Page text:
And again, let's remember that the fossil fuel workers are the ones suffering directly. They experience the worst health consequences – the workers and the people who live near the plants. So, it is in their interest more than anyone. It isn't a hard sell if you break through the propaganda.
You are using the simple, but profound phrase, "It's a better life." It seems that the Global Green New Deal presents the left with a great opportunity to offer to people a large-scale, ambitious project for reimagining human life and society that leads to dramatic improvements.
Absolutely. These two questions that you presented earlier — environmentalism or changing the institutions. This is where they coincide.
Let's take the auto industry. It is a huge industry; the core of American production. In 2009, after the financial collapse, the auto industry was nationalized. There were choices at the time, and if the left had been up to it, we could have made a better choice. The first choice, which is what the Obama administration did, was to pay off the executives and the shareholders, and then return the industry to its original owners, and have them go back to what they were doing — make traffic jams in Chicago and Boston.
Another possibility was to take the industry that we owned, and hand it over to the workforce and the community, and ask them to alter it in ways that were more beneficial. They might have developed an efficient mass transit system. If we start doing that, we undercut the institutions that work for profit, and transform them into democratic institutions that work for public needs. This isn't nationalization, putting it into the hands of unaccountable bureaucrats. It is giving it to workers and community members who can use it for their own needs. That is radically undermining capitalist institutions.
I'm sure you know the Next System Project. One of their proposals that makes great sense is to expand the postal service into general services for people, like banking. It is a perfect way to do banking — not commercial banking, JPMorgan Chase giving someone $2 billion — but the kind of banking we all do. It would be easy to do it through the post office. There are post offices everywhere, the staff is already there, the infrastructure is there. Much of what we do can happen through socialized institutions, which people are surprisingly favorable to. And it would improve our lives. It is a good part of life to have a postal carrier who you get to know. You trust him. You can ask him to feed your dog when you are away. It makes life better.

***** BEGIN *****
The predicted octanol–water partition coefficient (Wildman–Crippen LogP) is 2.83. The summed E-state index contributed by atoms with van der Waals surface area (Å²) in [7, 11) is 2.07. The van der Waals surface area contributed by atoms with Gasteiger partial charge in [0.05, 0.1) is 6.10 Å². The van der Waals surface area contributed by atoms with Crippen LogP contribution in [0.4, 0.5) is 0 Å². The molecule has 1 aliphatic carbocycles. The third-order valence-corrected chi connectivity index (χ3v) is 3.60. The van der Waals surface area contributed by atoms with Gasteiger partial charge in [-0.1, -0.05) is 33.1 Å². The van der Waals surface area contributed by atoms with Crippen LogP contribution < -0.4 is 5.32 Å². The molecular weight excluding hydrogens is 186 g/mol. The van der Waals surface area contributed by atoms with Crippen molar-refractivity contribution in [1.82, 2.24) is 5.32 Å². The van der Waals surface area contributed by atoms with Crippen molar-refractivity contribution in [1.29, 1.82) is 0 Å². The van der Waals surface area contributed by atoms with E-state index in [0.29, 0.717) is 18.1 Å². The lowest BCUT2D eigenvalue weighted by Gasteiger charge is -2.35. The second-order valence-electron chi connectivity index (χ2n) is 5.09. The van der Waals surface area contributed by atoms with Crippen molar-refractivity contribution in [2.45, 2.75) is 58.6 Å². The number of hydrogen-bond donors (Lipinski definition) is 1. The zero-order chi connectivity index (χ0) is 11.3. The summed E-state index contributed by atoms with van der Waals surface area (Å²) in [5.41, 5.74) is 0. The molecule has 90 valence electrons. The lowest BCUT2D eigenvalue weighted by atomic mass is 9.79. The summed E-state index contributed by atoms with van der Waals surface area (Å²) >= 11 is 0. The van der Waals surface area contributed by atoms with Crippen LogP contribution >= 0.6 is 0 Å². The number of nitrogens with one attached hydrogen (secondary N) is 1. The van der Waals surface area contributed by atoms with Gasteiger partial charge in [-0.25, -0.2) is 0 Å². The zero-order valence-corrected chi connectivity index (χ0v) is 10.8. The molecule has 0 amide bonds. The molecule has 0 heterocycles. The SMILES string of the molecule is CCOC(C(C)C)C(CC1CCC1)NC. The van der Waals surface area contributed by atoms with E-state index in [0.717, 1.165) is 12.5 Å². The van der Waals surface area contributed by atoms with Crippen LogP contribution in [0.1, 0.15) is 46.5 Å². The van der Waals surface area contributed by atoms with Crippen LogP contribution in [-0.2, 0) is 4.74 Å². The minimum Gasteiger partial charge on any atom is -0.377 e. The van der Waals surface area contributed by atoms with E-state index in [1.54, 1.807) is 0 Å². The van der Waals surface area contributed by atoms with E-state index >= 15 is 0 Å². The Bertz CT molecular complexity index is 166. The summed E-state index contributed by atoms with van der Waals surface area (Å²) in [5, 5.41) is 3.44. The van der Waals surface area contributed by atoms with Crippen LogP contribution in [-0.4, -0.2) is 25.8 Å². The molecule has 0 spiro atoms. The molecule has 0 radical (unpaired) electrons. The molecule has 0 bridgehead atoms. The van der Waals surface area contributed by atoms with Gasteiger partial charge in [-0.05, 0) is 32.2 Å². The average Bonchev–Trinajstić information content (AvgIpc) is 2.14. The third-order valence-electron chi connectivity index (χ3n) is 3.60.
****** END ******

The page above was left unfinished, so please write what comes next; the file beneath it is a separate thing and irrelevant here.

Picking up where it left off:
This is one of the reasons why the rich and powerful want to destroy public institutions, like the Post Office. Public institutions show people that there is an alternative to individualism and consumerism that is possible.
There is so much that it is possible if we only escape the rigid doctrinal assumptions that say, to quote Ronald Reagan, "government is the problem." It is a problem for the rich. It isn't a problem for the rest of us.
Forgive me for closing with what is by now an obligatory and predictable question, but I think I am forever banished from journalism if I don't ask. How do you respond to the irresponsible leftist purity that discourages voting for Biden because of his limitations as a candidate, and the troubling aspects of his record?
My position is to vote against Trump. In our two-party system, there is a technical fact that if you want to vote against Trump, you have to push the lever for the Democrats. If you don't push the lever for the Democrats, you are assisting Trump. We can argue about a lot of things, but not arithmetic. You have a choice on Nov. 3. Do I vote against Trump or help Trump?
It is a simple choice. He's the worst malignancy ever to appear in our political system. He is extremely dangerous.
All of this for the left shouldn't even be discussed. It takes a few minutes. Politics means constant activism. An election comes along every once in awhile, and you have to decide if it is worth participating. Sometimes not — there were cases when I didn't even bother voting. There were cases when I voted Republican, because the Republican congressional candidate in my district was slightly better. It should take roughly a few minutes to decide, then you go back to activism, which is real politics.
There is a new phenomenon on the left. I had never even heard of it before 2016, which is to focus, laser-like, on elections. That's where you get these crazy ideas like condemnation of "lesser-evil voting." Of course, you vote against someone dangerous if it is necessary, but that is not serious political activity. Serious political activity comes out of commitment to educational and organizational work.
Somehow parts of the left within the past few years have unconsciously accepted establishment propaganda. The establishment view of politics is that the public are spectators, not participants in action. Your function is to show up every few years, push a lever, go back home, leave the rest to us. You shouldn't have "democratic dogmatisms about people judging what's in their best interest" — I'm quoting Harold Lasswell, one of the founders of political science. The establishment view is that we have to provide people with, to quote Reinhold Niebuhr, "necessary illusions" and "emotionally potent simplifications." We'll handle the real work.
To see the left buy into this is astonishing. If you don't buy into the establishment picture, you don't talk about "lesser-evil voting." You talk about activism and strategy. Every once in awhile, you decide whether or not it is worth the effort to push a lever. Sometimes it is so obvious, as it is now, that it shouldn't take two minutes to decide.